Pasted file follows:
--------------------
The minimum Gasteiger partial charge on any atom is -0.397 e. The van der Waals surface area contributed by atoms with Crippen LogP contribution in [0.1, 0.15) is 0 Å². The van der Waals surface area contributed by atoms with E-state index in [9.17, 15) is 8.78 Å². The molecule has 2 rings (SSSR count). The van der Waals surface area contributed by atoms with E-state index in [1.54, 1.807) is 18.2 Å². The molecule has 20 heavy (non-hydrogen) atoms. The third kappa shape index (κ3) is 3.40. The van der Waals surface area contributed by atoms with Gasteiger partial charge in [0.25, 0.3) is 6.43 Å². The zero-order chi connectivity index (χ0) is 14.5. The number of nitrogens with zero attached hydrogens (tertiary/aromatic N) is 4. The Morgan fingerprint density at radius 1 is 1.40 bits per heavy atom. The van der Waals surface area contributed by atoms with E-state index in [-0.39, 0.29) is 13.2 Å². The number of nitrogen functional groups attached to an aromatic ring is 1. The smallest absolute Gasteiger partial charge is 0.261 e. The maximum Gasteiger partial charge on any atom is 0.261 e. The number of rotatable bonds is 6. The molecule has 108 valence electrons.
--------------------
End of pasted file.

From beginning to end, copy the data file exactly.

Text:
The minimum Gasteiger partial charge on any atom is -0.397 e. The van der Waals surface area contributed by atoms with Crippen LogP contribution in [0.1, 0.15) is 0 Å². The van der Waals surface area contributed by atoms with E-state index in [9.17, 15) is 8.78 Å². The molecule has 2 rings (SSSR count). The van der Waals surface area contributed by atoms with E-state index in [1.54, 1.807) is 18.2 Å². The molecule has 20 heavy (non-hydrogen) atoms. The third kappa shape index (κ3) is 3.40. The van der Waals surface area contributed by atoms with Gasteiger partial charge in [0.25, 0.3) is 6.43 Å². The zero-order chi connectivity index (χ0) is 14.5. The number of nitrogens with zero attached hydrogens (tertiary/aromatic N) is 4. The Morgan fingerprint density at radius 1 is 1.40 bits per heavy atom. The van der Waals surface area contributed by atoms with E-state index in [-0.39, 0.29) is 13.2 Å². The number of nitrogen functional groups attached to an aromatic ring is 1. The smallest absolute Gasteiger partial charge is 0.261 e. The maximum Gasteiger partial charge on any atom is 0.261 e. The number of rotatable bonds is 6. The molecule has 108 valence electrons.